The Akron Legal News last Friday reported that “while acknowledging the need to protect law enforcement and the public, officials with local mental health courts also advise caution in the implementation of newly adopted Rule of Superintendence 95 and its accompanying form -- effective Jan. 1, 2014, named in memory of Deputy Suzanne Hooper who was killed in action on January 1, 2011, and seeking notification of law enforcement officers of potential trouble from people with a history of both violent crime and adjudged mental illness, saying that while the new rule applies to all courts, mental health courts have already been dealing with these issues for some time.”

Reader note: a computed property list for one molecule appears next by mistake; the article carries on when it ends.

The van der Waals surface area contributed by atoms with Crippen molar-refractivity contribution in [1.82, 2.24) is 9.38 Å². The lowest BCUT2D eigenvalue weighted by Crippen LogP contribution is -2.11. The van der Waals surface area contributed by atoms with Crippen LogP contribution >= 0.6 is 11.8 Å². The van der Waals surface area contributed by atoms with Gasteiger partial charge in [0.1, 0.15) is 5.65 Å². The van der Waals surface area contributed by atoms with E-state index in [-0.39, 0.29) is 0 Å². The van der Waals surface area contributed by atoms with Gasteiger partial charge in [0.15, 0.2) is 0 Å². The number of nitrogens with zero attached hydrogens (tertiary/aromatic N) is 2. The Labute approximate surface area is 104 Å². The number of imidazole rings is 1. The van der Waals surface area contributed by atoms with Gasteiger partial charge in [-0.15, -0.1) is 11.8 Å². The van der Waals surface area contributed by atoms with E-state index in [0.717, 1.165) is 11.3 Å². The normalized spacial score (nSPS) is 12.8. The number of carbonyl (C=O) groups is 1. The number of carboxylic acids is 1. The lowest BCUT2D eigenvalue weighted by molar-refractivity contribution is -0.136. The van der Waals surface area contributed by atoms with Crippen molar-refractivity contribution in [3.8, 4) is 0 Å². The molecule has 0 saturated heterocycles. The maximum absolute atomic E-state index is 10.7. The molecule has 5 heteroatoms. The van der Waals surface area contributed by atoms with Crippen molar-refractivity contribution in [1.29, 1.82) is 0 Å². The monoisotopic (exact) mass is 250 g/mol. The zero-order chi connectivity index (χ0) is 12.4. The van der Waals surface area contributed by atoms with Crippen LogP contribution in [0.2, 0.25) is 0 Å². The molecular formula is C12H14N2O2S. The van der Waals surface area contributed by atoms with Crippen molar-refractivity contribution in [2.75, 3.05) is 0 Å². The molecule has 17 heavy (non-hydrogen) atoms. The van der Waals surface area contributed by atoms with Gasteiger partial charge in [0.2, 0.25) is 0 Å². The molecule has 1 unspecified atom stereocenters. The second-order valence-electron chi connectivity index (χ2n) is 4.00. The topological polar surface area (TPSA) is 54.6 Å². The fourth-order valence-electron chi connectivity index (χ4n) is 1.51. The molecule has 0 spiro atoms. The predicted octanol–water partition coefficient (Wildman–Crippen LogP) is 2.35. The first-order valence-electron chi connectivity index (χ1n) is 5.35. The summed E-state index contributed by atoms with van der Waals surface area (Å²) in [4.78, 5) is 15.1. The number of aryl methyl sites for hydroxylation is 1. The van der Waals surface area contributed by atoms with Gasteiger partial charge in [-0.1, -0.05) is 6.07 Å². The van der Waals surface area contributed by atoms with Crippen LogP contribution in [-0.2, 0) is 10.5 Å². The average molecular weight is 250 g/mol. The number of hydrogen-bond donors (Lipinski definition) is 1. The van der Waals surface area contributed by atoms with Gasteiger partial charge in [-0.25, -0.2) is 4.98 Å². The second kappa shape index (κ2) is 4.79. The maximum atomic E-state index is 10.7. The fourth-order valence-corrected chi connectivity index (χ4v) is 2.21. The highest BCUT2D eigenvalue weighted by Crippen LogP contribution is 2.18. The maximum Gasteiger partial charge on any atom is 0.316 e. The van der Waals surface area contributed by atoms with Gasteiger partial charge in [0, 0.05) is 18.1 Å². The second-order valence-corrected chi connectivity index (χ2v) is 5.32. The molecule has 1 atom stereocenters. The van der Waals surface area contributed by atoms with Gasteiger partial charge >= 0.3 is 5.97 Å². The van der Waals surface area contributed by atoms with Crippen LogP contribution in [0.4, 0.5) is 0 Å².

The article quotes Anthony Ingram, chief probation officer for the Akron Municipal Court and one of the founding team members of that institution’s mental health court as saying “There are some significant issues and concerns that I have with the Hooper Act… still some questions to work out.”
“Magistrate Dennis Serisky, of the felony mental health court division of the Mahoning County Common Pleas Court, also had questions about the law, particularly in issues of privacy and the stigma that can be attached to someone adjudged mentally ill, saying ‘the releasing any type of medical information may infringe upon the defendant’s constitutional privacy rights, as well as HIPPA rules… The defendant becomes labeled as mentally ill. What happens if the defendant is later evaluated as not mentally ill? I do have concern about their medical evaluations.”
Rule 95 and its accompanying form followed the passage of Ohio Senate Bill 7 in June 2013.